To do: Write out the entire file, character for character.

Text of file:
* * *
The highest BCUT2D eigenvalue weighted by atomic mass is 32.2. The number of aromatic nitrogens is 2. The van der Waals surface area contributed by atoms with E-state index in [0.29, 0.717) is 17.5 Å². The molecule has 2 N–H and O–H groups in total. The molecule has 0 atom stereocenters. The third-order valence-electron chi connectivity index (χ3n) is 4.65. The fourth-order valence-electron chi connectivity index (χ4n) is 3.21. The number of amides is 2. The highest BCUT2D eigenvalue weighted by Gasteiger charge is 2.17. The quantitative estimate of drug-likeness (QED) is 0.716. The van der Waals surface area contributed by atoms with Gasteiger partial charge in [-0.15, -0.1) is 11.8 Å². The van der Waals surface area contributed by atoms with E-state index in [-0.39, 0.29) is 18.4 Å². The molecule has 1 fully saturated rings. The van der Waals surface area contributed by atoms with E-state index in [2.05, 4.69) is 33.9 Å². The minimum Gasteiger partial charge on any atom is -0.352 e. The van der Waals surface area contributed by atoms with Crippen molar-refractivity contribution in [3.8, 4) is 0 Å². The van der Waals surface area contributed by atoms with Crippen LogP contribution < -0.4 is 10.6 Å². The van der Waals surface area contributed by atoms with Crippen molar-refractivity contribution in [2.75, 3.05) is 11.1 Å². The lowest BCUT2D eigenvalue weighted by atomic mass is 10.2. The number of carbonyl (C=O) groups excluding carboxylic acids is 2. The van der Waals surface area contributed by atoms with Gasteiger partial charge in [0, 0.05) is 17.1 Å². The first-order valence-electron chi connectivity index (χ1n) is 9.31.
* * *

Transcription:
The highest BCUT2D eigenvalue weighted by atomic mass is 32.2. The number of aromatic nitrogens is 2. The van der Waals surface area contributed by atoms with E-state index in [0.29, 0.717) is 17.5 Å². The molecule has 2 N–H and O–H groups in total. The molecule has 0 atom stereocenters. The third-order valence-electron chi connectivity index (χ3n) is 4.65. The fourth-order valence-electron chi connectivity index (χ4n) is 3.21. The number of amides is 2. The highest BCUT2D eigenvalue weighted by Gasteiger charge is 2.17. The quantitative estimate of drug-likeness (QED) is 0.716. The van der Waals surface area contributed by atoms with Gasteiger partial charge in [-0.15, -0.1) is 11.8 Å². The van der Waals surface area contributed by atoms with E-state index in [-0.39, 0.29) is 18.4 Å². The molecule has 1 fully saturated rings. The van der Waals surface area contributed by atoms with E-state index in [2.05, 4.69) is 33.9 Å². The minimum Gasteiger partial charge on any atom is -0.352 e. The van der Waals surface area contributed by atoms with Crippen molar-refractivity contribution in [3.8, 4) is 0 Å². The van der Waals surface area contributed by atoms with Crippen LogP contribution < -0.4 is 10.6 Å². The van der Waals surface area contributed by atoms with Crippen molar-refractivity contribution in [2.75, 3.05) is 11.1 Å². The lowest BCUT2D eigenvalue weighted by atomic mass is 10.2. The number of carbonyl (C=O) groups excluding carboxylic acids is 2. The van der Waals surface area contributed by atoms with Gasteiger partial charge in [0, 0.05) is 17.1 Å². The first-order valence-electron chi connectivity index (χ1n) is 9.31.